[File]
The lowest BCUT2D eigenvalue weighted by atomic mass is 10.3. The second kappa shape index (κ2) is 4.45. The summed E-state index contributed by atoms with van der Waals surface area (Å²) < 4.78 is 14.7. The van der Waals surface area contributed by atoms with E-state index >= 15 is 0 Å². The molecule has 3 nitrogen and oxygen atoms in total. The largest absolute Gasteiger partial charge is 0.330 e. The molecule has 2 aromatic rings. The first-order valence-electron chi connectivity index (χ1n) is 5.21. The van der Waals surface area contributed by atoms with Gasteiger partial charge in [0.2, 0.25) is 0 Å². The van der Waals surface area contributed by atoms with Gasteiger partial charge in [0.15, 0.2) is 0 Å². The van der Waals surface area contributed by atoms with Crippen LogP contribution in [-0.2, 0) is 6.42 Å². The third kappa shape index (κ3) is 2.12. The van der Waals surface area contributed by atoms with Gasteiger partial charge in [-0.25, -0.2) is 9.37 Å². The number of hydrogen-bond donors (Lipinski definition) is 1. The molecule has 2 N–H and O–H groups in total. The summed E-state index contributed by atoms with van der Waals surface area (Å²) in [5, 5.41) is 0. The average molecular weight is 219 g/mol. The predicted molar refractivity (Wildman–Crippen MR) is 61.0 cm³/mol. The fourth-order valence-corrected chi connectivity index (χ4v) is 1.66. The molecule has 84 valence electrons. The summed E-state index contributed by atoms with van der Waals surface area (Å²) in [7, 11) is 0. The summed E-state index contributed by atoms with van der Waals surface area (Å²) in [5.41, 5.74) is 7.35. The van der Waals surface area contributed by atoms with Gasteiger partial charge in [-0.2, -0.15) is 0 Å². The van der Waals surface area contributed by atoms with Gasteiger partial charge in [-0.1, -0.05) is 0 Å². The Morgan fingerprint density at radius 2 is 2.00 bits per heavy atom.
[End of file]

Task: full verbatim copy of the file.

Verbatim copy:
The lowest BCUT2D eigenvalue weighted by atomic mass is 10.3. The second kappa shape index (κ2) is 4.45. The summed E-state index contributed by atoms with van der Waals surface area (Å²) < 4.78 is 14.7. The van der Waals surface area contributed by atoms with E-state index >= 15 is 0 Å². The molecule has 3 nitrogen and oxygen atoms in total. The largest absolute Gasteiger partial charge is 0.330 e. The molecule has 2 aromatic rings. The first-order valence-electron chi connectivity index (χ1n) is 5.21. The van der Waals surface area contributed by atoms with Gasteiger partial charge in [0.2, 0.25) is 0 Å². The van der Waals surface area contributed by atoms with Gasteiger partial charge in [0.15, 0.2) is 0 Å². The van der Waals surface area contributed by atoms with Crippen LogP contribution in [-0.2, 0) is 6.42 Å². The third kappa shape index (κ3) is 2.12. The van der Waals surface area contributed by atoms with Gasteiger partial charge in [-0.25, -0.2) is 9.37 Å². The number of hydrogen-bond donors (Lipinski definition) is 1. The molecule has 2 N–H and O–H groups in total. The summed E-state index contributed by atoms with van der Waals surface area (Å²) in [5, 5.41) is 0. The average molecular weight is 219 g/mol. The predicted molar refractivity (Wildman–Crippen MR) is 61.0 cm³/mol. The fourth-order valence-corrected chi connectivity index (χ4v) is 1.66. The molecule has 84 valence electrons. The summed E-state index contributed by atoms with van der Waals surface area (Å²) in [7, 11) is 0. The summed E-state index contributed by atoms with van der Waals surface area (Å²) in [5.41, 5.74) is 7.35. The van der Waals surface area contributed by atoms with Gasteiger partial charge in [-0.2, -0.15) is 0 Å². The van der Waals surface area contributed by atoms with Gasteiger partial charge in [-0.1, -0.05) is 0 Å². The Morgan fingerprint density at radius 2 is 2.00 bits per heavy atom.